That is most certainly the case. It does not matter whether it is maths, English or anything else. If children with a particular need can get that extra attention with a teaching assistant, the results can be positive.
The claims made in both newspaper articles that I mentioned were based on assertions from Reform, which in turn were highly selective in the evidence used. For example, although it is true that the teaching and learning toolkit produced by a collaboration of the Education Endowment Foundation and the Sutton Trust suggests that teaching assistants have a low impact for a high cost, it is important to note that the toolkit also specifies that this judgment is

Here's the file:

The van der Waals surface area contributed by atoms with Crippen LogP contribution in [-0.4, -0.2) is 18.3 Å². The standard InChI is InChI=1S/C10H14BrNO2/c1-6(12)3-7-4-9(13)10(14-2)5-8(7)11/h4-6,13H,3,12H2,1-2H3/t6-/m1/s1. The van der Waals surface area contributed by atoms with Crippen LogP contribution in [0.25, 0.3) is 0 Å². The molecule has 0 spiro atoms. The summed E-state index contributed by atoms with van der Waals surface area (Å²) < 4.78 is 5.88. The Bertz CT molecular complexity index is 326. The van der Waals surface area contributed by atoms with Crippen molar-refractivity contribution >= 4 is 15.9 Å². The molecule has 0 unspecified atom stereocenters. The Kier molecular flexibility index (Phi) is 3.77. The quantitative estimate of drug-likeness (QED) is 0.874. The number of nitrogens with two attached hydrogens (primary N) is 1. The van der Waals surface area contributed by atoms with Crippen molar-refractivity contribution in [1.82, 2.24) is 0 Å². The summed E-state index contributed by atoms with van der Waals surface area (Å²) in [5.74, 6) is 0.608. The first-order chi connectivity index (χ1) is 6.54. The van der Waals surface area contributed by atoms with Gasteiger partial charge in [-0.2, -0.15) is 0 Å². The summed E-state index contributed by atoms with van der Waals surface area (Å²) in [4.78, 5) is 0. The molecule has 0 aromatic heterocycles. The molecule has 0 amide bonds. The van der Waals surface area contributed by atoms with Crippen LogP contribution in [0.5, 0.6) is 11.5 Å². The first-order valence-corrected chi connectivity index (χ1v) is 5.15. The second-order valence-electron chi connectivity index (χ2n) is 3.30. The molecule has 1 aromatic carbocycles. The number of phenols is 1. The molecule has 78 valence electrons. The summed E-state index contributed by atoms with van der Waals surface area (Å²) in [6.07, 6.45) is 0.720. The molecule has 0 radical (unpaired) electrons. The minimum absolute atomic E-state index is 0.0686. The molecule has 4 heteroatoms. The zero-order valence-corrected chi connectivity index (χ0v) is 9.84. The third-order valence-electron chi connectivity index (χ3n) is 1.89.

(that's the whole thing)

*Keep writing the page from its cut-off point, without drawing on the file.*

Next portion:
“based on limited evidence”.
The implication, of course, is that the sentiment should not necessarily be taken at face value, or at least not without some fairly substantial caveats.